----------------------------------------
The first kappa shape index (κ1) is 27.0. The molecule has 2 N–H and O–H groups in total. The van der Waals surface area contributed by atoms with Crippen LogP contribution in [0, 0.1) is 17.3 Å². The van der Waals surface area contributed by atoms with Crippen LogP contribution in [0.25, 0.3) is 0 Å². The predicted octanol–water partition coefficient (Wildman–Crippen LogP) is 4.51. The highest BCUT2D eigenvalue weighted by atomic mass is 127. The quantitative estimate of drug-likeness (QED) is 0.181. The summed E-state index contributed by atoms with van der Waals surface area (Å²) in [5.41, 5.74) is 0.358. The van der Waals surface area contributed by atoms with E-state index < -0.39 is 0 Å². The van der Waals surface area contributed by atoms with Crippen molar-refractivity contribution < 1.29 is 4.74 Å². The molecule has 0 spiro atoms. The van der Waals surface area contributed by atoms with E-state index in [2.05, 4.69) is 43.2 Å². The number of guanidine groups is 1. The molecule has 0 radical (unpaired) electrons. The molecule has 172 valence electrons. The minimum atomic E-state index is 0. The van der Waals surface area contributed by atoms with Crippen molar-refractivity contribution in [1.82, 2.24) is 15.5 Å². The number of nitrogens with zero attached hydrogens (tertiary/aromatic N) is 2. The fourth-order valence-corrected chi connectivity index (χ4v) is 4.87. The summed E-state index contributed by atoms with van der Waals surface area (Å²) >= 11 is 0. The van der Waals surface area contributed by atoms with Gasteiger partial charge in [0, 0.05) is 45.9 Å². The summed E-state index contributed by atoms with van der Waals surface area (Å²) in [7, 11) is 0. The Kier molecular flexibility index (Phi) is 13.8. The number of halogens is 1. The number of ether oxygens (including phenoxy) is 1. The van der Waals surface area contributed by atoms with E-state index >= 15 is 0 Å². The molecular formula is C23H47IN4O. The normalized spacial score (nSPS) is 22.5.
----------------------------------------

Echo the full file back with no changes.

The first kappa shape index (κ1) is 27.0. The molecule has 2 N–H and O–H groups in total. The van der Waals surface area contributed by atoms with Crippen LogP contribution in [0, 0.1) is 17.3 Å². The van der Waals surface area contributed by atoms with Crippen LogP contribution in [0.25, 0.3) is 0 Å². The predicted octanol–water partition coefficient (Wildman–Crippen LogP) is 4.51. The highest BCUT2D eigenvalue weighted by atomic mass is 127. The quantitative estimate of drug-likeness (QED) is 0.181. The summed E-state index contributed by atoms with van der Waals surface area (Å²) in [5.41, 5.74) is 0.358. The van der Waals surface area contributed by atoms with E-state index < -0.39 is 0 Å². The van der Waals surface area contributed by atoms with Crippen molar-refractivity contribution < 1.29 is 4.74 Å². The molecule has 0 spiro atoms. The van der Waals surface area contributed by atoms with E-state index in [2.05, 4.69) is 43.2 Å². The number of guanidine groups is 1. The molecule has 0 radical (unpaired) electrons. The molecule has 172 valence electrons. The minimum atomic E-state index is 0. The van der Waals surface area contributed by atoms with Crippen molar-refractivity contribution in [1.82, 2.24) is 15.5 Å². The number of nitrogens with zero attached hydrogens (tertiary/aromatic N) is 2. The fourth-order valence-corrected chi connectivity index (χ4v) is 4.87. The summed E-state index contributed by atoms with van der Waals surface area (Å²) >= 11 is 0. The van der Waals surface area contributed by atoms with Gasteiger partial charge in [0, 0.05) is 45.9 Å². The summed E-state index contributed by atoms with van der Waals surface area (Å²) in [7, 11) is 0. The Kier molecular flexibility index (Phi) is 13.8. The number of halogens is 1. The number of ether oxygens (including phenoxy) is 1. The van der Waals surface area contributed by atoms with E-state index >= 15 is 0 Å². The molecular formula is C23H47IN4O. The normalized spacial score (nSPS) is 22.5.